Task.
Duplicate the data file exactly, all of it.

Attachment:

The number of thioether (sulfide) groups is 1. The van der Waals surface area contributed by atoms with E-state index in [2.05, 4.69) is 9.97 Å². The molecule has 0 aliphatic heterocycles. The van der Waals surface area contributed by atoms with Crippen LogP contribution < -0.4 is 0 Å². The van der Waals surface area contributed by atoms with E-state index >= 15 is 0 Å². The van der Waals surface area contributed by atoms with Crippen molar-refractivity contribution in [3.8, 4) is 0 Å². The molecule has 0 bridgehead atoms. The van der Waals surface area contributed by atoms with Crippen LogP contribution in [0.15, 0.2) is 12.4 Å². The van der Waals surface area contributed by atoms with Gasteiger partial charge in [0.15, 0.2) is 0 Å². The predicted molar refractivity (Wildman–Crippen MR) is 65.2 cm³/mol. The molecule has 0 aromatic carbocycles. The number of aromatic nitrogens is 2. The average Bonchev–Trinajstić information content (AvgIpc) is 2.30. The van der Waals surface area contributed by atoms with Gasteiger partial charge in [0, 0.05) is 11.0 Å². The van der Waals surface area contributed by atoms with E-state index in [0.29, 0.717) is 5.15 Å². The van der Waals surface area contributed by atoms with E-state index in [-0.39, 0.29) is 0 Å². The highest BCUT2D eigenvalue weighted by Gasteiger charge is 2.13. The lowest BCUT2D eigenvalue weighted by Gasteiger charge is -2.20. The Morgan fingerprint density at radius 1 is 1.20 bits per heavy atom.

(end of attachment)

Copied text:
The number of thioether (sulfide) groups is 1. The van der Waals surface area contributed by atoms with E-state index in [2.05, 4.69) is 9.97 Å². The molecule has 0 aliphatic heterocycles. The van der Waals surface area contributed by atoms with Crippen LogP contribution < -0.4 is 0 Å². The van der Waals surface area contributed by atoms with E-state index >= 15 is 0 Å². The van der Waals surface area contributed by atoms with Crippen molar-refractivity contribution in [3.8, 4) is 0 Å². The molecule has 0 bridgehead atoms. The van der Waals surface area contributed by atoms with Crippen LogP contribution in [0.15, 0.2) is 12.4 Å². The van der Waals surface area contributed by atoms with Gasteiger partial charge in [0.15, 0.2) is 0 Å². The predicted molar refractivity (Wildman–Crippen MR) is 65.2 cm³/mol. The molecule has 0 aromatic carbocycles. The number of aromatic nitrogens is 2. The average Bonchev–Trinajstić information content (AvgIpc) is 2.30. The van der Waals surface area contributed by atoms with Gasteiger partial charge in [0, 0.05) is 11.0 Å². The van der Waals surface area contributed by atoms with E-state index in [0.29, 0.717) is 5.15 Å². The van der Waals surface area contributed by atoms with E-state index in [-0.39, 0.29) is 0 Å². The highest BCUT2D eigenvalue weighted by Gasteiger charge is 2.13. The lowest BCUT2D eigenvalue weighted by Gasteiger charge is -2.20. The Morgan fingerprint density at radius 1 is 1.20 bits per heavy atom.